Changing the Face of Angel Investing - Pipeline Fellowship

Danielle-Dias-CoutinhoThis guest post was authored by Danielle Dias Coutinho, VP of Strategy & Outreach, Pipeline Fellowship

In 2013, only 19% of U.S. angel investors were women and only 4% were minorities, according to the Center for Venture Research at the University of New Hampshire.  Pipeline Fellowship, an angel investing bootcamp for women, works to increase diversity in the U.S. angel investing community and creates capital for women social entrepreneurs.

With the recent passage of Black Philanthropy Month, we’re excited to spotlight three black women leaders who graduated from Pipeline Fellowship and who have continued to leverage their philanthropic backgrounds throughout their angel investing journeys. For Simone Castillo, Pipeline Fellowship alumna and manager in the Office of the Vice Chair, Tax, at KPMG LLP (US), angel investing is a “natural extension of the lessons learned from my family’s involvement in civic engagement and investor clubs.”  Her angel investing journey taught Simone that “transparency and communication are crucial for any investment of time and funds.” “I've worn a few hats in my life: lawyer, television producer, foreign television correspondent, corporate strategist and then there is angel investor,” remarked Adaora Udoji, Pipeline Fellowship alumna, Founder of The Boshia Group, and Interim President of News Deeply. “It is a singular experience. At the heart, becoming an angel investor has been about taking the world down a road it has never been before, it's about creation in a way few actions are. It's about breaking stereotypes and supporting women and people of color in a world that has not dropped any welcome mat. It is about making sure the best ideas are getting some support. From Eli Whitney's cotton gin to Madam C. J. Walker, the first self-made U.S. millionaire woman, to HopStop founder Chinedu Echeruo, a geography-based technology that Apple bought for a reported billion dollars, black innovators are out there and, today, I along with so many women from Pipeline Fellowship are looking for them and looking to support them.” “I became interested in angel investing because I wanted to help people of color and women entrepreneurs gain access to capital and grow their businesses,” added Lorine Pendleton, Pipeline Fellowship alumna and U.S. Director of Business Development at Dentons. “My Pipeline Fellowship cohort invested in Cissé Trading, a cocoa company that makes gourmet and organic cocoa products using fair trade to source cocoa from Dominican Republic farmers. I also recently invested in Traklight, a software platform that identifies and stores IP documents for small businesses and entrepreneurs, which is an important aspect of any business. And, I sit on the board of WomenLEAD, an online personal advisory board platform for women. Each of these companies are women-owned and are engaged in social change.” Since its April 2011 launch, Pipeline Fellowship’s angel investing bootcamp has trained over eighty women, who have committed more than US$400K in investment, and has expanded from New York City to Atlanta, Austin, Boston, Chicago, Los Angeles, Miami, San Francisco, Seattle, and Washington, D.C.. Pipeline Fellowship has opened a call for applications for its spring 2015 angel investing bootcamps in Austin, Boston, Chicago, DC, Miami, NYC, and Philadelphia.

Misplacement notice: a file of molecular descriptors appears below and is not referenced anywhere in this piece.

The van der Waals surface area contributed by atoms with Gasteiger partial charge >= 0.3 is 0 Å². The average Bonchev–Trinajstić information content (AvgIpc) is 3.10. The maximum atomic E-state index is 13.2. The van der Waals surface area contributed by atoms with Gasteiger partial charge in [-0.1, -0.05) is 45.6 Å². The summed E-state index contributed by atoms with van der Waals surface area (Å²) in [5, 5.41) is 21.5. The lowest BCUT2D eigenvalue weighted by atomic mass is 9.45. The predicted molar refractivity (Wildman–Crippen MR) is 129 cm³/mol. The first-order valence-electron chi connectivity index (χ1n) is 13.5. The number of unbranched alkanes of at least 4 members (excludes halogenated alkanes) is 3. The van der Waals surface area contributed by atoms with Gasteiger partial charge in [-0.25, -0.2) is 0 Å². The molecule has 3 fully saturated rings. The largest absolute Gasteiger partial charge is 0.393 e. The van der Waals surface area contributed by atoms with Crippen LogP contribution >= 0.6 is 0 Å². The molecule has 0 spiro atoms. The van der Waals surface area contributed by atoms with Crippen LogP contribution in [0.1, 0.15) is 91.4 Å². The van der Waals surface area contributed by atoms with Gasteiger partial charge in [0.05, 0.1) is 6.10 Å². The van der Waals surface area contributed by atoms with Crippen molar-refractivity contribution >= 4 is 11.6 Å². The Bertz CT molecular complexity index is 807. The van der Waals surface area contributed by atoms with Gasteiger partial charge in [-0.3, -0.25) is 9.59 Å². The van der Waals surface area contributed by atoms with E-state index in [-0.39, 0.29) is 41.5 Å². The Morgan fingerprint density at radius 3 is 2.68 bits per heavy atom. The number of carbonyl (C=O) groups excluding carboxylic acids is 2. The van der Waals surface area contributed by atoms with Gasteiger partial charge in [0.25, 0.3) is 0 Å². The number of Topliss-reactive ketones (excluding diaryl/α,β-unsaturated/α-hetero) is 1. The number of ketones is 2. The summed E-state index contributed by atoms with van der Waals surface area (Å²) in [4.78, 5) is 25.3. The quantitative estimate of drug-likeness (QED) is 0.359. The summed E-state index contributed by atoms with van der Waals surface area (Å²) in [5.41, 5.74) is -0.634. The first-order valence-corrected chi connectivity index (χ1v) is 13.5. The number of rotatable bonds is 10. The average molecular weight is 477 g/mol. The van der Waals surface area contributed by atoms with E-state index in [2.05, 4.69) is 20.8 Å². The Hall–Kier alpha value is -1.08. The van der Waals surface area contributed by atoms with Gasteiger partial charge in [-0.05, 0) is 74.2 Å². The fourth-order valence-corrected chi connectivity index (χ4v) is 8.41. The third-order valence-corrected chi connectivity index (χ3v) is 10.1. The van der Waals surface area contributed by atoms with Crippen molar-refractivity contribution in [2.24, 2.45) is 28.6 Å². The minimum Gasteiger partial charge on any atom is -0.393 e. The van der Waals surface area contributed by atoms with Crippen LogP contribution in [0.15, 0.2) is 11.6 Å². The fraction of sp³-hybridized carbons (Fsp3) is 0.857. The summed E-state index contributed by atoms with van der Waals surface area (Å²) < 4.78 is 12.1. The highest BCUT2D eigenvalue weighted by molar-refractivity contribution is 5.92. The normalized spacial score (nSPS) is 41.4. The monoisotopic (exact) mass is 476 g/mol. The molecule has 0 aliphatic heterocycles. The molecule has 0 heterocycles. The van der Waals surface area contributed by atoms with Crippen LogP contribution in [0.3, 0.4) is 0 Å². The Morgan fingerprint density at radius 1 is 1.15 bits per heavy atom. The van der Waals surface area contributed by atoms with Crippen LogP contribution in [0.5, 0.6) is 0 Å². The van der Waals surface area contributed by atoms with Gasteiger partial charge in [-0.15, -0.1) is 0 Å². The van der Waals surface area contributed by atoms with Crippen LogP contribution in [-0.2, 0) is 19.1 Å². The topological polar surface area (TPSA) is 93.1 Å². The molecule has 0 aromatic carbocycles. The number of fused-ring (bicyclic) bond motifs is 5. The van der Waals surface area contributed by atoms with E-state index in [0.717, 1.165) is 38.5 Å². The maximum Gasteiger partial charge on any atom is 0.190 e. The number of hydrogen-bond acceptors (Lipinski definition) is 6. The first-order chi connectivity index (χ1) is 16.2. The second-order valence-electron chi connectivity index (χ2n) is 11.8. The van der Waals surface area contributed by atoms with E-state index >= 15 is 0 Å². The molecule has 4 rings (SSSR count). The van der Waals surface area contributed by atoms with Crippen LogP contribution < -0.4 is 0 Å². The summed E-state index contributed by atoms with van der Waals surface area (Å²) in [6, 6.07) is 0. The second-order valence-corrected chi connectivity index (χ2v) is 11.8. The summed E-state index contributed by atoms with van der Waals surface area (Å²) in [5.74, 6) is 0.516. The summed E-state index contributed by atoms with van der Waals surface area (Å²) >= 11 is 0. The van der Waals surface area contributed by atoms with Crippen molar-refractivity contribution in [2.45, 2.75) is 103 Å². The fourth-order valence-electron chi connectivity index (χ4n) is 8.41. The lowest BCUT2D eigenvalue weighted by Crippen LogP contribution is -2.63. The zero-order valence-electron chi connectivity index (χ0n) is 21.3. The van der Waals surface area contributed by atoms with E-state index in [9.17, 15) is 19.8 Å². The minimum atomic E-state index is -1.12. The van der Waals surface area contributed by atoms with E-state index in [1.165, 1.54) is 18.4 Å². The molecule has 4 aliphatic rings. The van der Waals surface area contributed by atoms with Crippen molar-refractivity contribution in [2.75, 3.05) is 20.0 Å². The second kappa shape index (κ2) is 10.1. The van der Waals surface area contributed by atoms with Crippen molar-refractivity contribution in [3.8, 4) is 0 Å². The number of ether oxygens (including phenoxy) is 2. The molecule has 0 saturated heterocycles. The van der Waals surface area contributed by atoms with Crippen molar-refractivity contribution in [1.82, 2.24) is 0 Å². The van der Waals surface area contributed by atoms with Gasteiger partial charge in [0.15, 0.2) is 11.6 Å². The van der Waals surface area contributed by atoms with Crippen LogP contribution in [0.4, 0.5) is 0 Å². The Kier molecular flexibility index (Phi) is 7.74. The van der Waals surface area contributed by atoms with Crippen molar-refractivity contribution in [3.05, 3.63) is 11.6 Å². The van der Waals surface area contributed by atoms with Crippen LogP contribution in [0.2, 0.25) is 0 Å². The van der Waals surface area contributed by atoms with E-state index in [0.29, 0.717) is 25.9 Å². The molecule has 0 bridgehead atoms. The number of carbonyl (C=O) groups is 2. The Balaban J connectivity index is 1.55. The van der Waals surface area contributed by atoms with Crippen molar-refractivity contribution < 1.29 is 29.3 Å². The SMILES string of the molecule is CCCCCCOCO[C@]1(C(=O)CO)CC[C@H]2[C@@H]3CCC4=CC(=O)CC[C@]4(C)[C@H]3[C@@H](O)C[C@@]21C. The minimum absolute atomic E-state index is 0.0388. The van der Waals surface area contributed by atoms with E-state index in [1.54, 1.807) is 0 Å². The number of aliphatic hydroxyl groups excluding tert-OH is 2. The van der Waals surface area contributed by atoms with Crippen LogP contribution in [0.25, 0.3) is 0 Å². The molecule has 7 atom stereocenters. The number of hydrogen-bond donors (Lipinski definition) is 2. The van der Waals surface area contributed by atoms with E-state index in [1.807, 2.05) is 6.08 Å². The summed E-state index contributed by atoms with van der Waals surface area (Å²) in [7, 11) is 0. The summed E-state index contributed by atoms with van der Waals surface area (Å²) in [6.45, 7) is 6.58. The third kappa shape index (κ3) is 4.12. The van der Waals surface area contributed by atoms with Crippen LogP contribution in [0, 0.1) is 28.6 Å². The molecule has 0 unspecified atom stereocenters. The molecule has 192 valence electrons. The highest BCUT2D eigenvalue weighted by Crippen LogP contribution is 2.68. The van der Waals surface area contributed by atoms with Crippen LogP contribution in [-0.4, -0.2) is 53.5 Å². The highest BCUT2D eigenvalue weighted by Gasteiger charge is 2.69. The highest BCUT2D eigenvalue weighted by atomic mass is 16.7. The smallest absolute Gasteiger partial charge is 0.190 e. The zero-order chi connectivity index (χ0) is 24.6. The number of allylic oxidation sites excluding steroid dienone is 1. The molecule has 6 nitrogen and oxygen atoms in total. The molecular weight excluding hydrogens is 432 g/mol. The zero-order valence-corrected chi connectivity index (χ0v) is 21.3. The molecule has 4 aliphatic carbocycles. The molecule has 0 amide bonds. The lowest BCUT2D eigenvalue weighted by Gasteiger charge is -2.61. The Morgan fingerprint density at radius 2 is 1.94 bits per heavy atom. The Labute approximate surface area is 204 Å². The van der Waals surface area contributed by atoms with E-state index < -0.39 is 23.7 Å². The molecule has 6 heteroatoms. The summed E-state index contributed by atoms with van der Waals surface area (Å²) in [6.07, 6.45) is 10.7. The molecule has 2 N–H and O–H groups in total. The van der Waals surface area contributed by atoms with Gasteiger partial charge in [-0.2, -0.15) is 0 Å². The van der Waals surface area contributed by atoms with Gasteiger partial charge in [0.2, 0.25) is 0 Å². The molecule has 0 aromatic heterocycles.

To apply, go to:

Danielle joined Pipeline Fellowship after five years at Goldman Sachs where she most recently served in the Executive Office as part of the Corporate Communications team and was on the Steering Committee of Goldman’s Legal, Compliance, Internal Audit, and Executive Office Women’s Network. She started her career at the firm as a stockbroker in Institutional Sales covering emerging markets. Danielle has had a longtime passion for social enterprise and was part of the founding leadership team of New York Women Social Entrepreneurs (NYWSE), a network of women social entrepreneurs launched by Pipeline Fellowship Founder & CEO Natalia Oberti Noguera in 2008. Danielle initiated two business plan review workshops for women entrepreneurs as part of Goldman Sachs’ Community TeamWorks program and has advised many women-led startups over the years. She holds a BS in Economics and Latin American, Latin@, and Caribbean Studies from Dartmouth. You can find Danielle on Twitter (@ddiascoutinho).

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